There was no fall-off in quality when we hit the entrées. The most nearly traditional dish was Red Snapper Veracruzana: A velvety fillet of fish, not a whit overcooked, was garnished with minced roasted tomatoes, olives, capers, minced poblanos, and pickled jalapeño slices in a light-textured pale sauce with a hint, perhaps, of clam juice. It’s plated over spinach mixed with several types of mushrooms (including fresh shiitakes) spiked with jalapeño. Not a totally classic version, but close enough for folk music and delicious. “Most Mexican restaurants overcook fish until it’s dried out,” said Fred. “Is that true in Mexico, too?” “Not along the coasts,” I said. “I’ve had great seafood in Guaymas, Veracruz, Isla Mujeres, and, of course, Ensenada. But inland, I don’t think people trust the trucks shipping the fish to keep them fresh, so maybe they overcook it for safety’s sake. And a lot of inexpensive local eateries use frozen tilapia, a lean, cheap, aquacultured African pond-fish which overcooks sort of automatically once it’s been frozen.” (But don’t give up on this ecologically virtuous species. Asian restaurants, buying it fresh, often do a fine job cooking it moist.)
We had to take a vote to decide between crab and shrimp enchiladas suizas (rich and gooey with Mexican crema) and a chili relleno stuffed with those seafoods (avant-garde and fruity). The winner, the relleno, was a large, lightly roasted poblano, unbattered to keep its fresh green flavor unsullied, stuffed with crab shreds, minced shrimp, and roasted tomatoes, with a dark sauce of pineapple-spiked guajillo chilis — sweet and spicy.
An equally dark sauce of a radically different flavor was central to the chicken and mole tortilla casserole (budin de mole, in its homeland). Shredded chicken and mole poblano (chocolate-based) sauce are layered with roasted poblano chilis, corn kernels, Mexican crema, and cheese, topped with dried tomatoes and pickled jalapeños. The menu claims that tortillas are among the layers, but where were they? I found not a trace. (In the peasant rendition, the dish typically has a high ratio of tortillas to everything else, absorbing the sauce such that it all turns rather dry.) The mole here is a very sweet, relatively simple version made with blackberry purée, compared to the ingredient-intensive, laborious originals of Puebla in southern Mexico — so the dish is inauthentic in every way. But it’s rich, deliciously easy eating.
So, too, the pork carnitas, which might more accurately be called adobo de puerco. These aren’t the familiar lard-fried, surface-crisped carnitas of folk repertoire, but small pieces of adobo-marinated braised pork shoulder with smoky black beans and salsa verde made with fresh tomatillos. Misnomered, perhaps, but luscious.
Surf and Turf was the biggest surprise. I wanted to taste the marinated skirt steak, but not as fajitas (boring) or in a burrito (fattening). On our menu, this seemed the only other main-course option. (The website menu has more offerings, including grilled steak with nopalitos, but not our local branch.) The waiter asked how done we wanted the meat. “As rare as possible,” I said — and to our whole group’s amazement, it was. Well seared but red inside, the juicy steak was topped with four medium shrimp and robed in a rich, dark sauce based on chilis pasillas (the dried version of poblano chilis), plated atop “enchiladas” of corn tortillas rolled around guajillo sauce.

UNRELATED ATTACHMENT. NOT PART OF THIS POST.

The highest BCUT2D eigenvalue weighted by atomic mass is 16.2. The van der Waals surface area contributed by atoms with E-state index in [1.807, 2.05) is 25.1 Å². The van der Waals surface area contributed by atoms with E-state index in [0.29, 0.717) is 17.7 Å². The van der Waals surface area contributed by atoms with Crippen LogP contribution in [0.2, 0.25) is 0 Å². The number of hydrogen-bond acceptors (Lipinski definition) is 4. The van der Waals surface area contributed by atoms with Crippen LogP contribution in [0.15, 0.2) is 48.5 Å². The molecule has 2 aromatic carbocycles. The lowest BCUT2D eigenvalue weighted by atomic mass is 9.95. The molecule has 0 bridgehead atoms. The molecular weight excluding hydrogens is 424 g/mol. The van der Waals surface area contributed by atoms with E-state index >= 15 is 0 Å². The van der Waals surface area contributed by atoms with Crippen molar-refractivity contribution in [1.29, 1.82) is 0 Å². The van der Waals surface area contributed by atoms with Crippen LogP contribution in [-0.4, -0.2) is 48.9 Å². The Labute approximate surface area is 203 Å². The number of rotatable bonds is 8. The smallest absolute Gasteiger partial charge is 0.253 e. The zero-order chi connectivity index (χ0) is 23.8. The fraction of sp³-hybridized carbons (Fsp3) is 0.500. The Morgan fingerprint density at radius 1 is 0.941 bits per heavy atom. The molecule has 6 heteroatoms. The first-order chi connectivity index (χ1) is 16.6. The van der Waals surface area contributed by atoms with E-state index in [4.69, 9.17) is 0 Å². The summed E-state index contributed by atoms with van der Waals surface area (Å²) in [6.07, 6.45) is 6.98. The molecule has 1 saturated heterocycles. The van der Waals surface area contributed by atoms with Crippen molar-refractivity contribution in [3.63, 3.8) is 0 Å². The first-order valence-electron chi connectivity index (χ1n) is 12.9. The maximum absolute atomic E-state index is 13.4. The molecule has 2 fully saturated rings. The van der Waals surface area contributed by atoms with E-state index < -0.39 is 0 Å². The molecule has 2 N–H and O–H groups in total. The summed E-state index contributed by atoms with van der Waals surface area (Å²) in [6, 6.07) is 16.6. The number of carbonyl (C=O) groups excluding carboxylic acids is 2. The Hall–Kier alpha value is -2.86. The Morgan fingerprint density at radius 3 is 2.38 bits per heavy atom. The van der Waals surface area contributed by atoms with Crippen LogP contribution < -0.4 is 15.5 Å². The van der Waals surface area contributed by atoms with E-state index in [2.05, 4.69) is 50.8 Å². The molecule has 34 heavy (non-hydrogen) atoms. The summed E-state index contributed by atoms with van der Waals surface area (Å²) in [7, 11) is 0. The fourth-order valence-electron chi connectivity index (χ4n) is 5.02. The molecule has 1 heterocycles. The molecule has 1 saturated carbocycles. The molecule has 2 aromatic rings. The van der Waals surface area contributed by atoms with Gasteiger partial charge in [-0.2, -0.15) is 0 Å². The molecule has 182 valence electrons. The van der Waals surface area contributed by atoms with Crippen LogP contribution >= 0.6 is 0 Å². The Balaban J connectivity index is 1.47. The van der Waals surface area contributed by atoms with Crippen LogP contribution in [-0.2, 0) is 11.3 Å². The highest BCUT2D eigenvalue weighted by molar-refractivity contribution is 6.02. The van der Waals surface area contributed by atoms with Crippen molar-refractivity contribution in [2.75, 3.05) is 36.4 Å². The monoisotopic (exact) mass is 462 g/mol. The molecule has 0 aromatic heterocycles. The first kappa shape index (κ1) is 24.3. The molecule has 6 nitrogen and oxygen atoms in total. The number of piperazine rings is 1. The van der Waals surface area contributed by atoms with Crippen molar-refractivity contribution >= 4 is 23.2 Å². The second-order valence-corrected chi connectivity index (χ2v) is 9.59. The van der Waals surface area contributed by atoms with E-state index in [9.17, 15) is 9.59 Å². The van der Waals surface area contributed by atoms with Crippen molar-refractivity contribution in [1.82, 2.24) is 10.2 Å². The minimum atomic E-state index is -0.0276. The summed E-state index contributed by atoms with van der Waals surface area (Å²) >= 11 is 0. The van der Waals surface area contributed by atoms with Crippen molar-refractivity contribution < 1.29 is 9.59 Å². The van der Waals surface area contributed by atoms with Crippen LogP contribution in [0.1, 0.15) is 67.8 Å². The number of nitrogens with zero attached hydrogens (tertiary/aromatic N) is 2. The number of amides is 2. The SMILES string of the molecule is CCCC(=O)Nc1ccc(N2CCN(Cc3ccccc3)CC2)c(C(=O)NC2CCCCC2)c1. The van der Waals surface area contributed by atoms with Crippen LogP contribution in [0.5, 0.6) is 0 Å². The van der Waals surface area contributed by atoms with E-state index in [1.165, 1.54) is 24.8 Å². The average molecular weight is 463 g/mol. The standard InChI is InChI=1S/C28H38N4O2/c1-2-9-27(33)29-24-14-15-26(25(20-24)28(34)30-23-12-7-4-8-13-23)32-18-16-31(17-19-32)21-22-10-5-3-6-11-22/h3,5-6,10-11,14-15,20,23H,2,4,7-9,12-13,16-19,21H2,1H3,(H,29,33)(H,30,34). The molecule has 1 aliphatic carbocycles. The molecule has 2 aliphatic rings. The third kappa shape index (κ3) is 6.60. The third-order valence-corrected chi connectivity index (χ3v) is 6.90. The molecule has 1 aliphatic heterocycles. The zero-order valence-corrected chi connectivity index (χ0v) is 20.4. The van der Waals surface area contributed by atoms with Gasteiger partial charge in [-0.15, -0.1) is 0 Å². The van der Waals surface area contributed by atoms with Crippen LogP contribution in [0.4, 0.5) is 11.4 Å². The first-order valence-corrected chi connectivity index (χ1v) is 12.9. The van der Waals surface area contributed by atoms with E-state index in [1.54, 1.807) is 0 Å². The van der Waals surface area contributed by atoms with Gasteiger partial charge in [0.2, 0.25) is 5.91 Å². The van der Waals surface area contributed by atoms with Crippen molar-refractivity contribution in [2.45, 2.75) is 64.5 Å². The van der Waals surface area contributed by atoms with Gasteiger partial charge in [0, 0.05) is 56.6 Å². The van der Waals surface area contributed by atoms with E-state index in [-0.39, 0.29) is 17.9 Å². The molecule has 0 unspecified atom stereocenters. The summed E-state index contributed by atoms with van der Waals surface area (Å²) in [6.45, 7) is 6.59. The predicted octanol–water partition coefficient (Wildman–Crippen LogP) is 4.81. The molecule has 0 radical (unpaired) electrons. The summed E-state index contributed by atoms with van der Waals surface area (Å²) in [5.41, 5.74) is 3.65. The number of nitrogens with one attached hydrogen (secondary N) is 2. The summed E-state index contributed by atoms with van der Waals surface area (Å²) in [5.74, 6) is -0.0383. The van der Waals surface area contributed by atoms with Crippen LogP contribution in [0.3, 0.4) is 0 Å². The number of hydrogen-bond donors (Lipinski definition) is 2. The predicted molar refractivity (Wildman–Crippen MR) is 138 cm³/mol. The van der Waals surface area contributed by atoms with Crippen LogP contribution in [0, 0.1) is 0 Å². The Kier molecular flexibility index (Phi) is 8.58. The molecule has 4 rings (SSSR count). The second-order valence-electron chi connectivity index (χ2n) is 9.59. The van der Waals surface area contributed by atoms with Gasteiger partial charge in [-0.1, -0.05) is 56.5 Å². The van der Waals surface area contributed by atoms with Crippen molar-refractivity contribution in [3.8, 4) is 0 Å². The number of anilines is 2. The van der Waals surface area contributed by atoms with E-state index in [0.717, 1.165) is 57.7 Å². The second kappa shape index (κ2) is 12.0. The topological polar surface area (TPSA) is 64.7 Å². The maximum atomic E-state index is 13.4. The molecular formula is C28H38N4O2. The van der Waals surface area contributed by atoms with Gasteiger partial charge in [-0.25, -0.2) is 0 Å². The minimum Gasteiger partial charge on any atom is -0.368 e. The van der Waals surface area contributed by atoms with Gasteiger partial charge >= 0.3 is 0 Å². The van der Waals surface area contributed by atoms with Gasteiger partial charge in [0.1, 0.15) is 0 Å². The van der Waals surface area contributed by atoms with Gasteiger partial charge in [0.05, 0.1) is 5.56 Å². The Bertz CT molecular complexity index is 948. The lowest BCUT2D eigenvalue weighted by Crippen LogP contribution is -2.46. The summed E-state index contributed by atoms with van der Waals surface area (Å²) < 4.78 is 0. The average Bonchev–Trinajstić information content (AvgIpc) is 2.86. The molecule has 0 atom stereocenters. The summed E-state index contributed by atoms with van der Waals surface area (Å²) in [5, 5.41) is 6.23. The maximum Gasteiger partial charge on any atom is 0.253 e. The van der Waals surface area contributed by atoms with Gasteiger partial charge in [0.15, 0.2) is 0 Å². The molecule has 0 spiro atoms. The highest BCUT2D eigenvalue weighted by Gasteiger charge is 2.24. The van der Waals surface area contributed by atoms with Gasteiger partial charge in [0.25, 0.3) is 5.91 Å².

What’s wonderful about the food here is the complexity of the flavors on every plate and the wide variety of chilis in sauces drawn from all the Mexican regional traditions. It’s not upscale French-Mex (e.g., Candelas) but offers a dazzling display of creativity and sophistication, with flawless execution at our meal. The dishes may not be quite authentic, but they’re often better — more like fiesta food, conceived by a chef who knows the traditions so well, he can gracefully use them as the bases of inspired updates. Our whole group really enjoyed the meal, which had not a single dud among 11 dishes.
Our waiter was obviously a pro. He didn’t need to write down our orders but memorized them accurately. And he automatically understood that we’d need a big plastic bag to take home all our ecologically correct, chic black cardboard takeout boxes.
Bottom line? Food-only costs for way too much food ran about $30 each (and now that you know about portion sizes, you’ll probably order less than we did, unless you’re anticipating a tasty second meal at home). We also lucked into some drink specials. Two rounds for five cost about the same as, say, two of the least-expensive bottles of wine at a typical better-neighborhood restaurant. So, gracias, Santana and associates — something tells me you’re onto something good. ■
★★★½ (Very Good to Excellent)
Hazard Center, 1370 Frazee Road, Mission Valley, 619-574-6800; mariamariarestaurants.com
HOURS: Monday–Thursday, 11:30 a.m.–11:00 p.m., Friday until midnight; Saturday, 11:00 a.m.–midnight; Sunday brunch, 11:00 a.m.–3:00 p.m.
PRICES: Starters, $7–$15; soups, quesadillas, tortas, $7.50–$11; salads, $6.50–$14; entrées, $11–$19; sides, $2–$6.
CUISINE AND BEVERAGES: Creative, complex Mexican cuisine, well grounded in tradition. Interesting margaritas, plus mainly Mexican beers, reasonably priced wines, other cocktails.
PICK HITS: Seafood guacamole; duck tacos; roasted corn; fried plantains; Red Snapper Veracruzana; Surf and Turf; crab and shrimp-stuffed chiles relleños. Other possible good bets: coconut ceviche, steak taco, chicken “chivichangas,” seafood enchiladas suizas, braised short-ribs.
NEED TO KNOW: Free parking (valet at door, $4); live music Thursday–Saturday evenings. Happy hour 4:00–6:00 p.m. in bar, other nightly specials. Large portions, even of appetizers (great grazing!). Informal atmosphere with hard rock and reggae oldies played loudly but not painfully. Lots for lacto-vegetarians, including three entrées. Kiddie menu available.